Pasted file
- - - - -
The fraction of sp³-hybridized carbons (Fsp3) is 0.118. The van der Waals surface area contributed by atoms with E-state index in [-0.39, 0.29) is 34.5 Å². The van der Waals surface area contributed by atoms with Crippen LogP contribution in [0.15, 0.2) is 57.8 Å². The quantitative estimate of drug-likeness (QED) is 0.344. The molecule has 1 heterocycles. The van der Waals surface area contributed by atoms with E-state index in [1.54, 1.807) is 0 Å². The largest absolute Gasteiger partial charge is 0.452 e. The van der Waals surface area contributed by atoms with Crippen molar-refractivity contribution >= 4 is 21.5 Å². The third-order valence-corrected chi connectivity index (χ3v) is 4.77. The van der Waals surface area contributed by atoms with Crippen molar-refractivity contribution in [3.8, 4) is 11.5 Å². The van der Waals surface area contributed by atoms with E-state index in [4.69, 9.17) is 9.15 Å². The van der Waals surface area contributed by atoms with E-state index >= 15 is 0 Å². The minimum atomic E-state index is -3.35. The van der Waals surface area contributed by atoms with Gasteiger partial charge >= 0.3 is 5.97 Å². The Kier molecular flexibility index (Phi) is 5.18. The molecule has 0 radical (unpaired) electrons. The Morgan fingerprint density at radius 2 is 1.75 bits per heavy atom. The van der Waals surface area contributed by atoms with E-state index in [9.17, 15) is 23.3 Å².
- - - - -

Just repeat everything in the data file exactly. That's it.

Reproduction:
The fraction of sp³-hybridized carbons (Fsp3) is 0.118. The van der Waals surface area contributed by atoms with E-state index in [-0.39, 0.29) is 34.5 Å². The van der Waals surface area contributed by atoms with Crippen LogP contribution in [0.15, 0.2) is 57.8 Å². The quantitative estimate of drug-likeness (QED) is 0.344. The molecule has 1 heterocycles. The van der Waals surface area contributed by atoms with E-state index in [1.54, 1.807) is 0 Å². The largest absolute Gasteiger partial charge is 0.452 e. The van der Waals surface area contributed by atoms with Crippen molar-refractivity contribution >= 4 is 21.5 Å². The third-order valence-corrected chi connectivity index (χ3v) is 4.77. The van der Waals surface area contributed by atoms with Crippen molar-refractivity contribution in [3.8, 4) is 11.5 Å². The van der Waals surface area contributed by atoms with E-state index in [4.69, 9.17) is 9.15 Å². The van der Waals surface area contributed by atoms with E-state index >= 15 is 0 Å². The minimum atomic E-state index is -3.35. The van der Waals surface area contributed by atoms with Gasteiger partial charge >= 0.3 is 5.97 Å². The Kier molecular flexibility index (Phi) is 5.18. The molecule has 0 radical (unpaired) electrons. The Morgan fingerprint density at radius 2 is 1.75 bits per heavy atom. The van der Waals surface area contributed by atoms with E-state index in [9.17, 15) is 23.3 Å².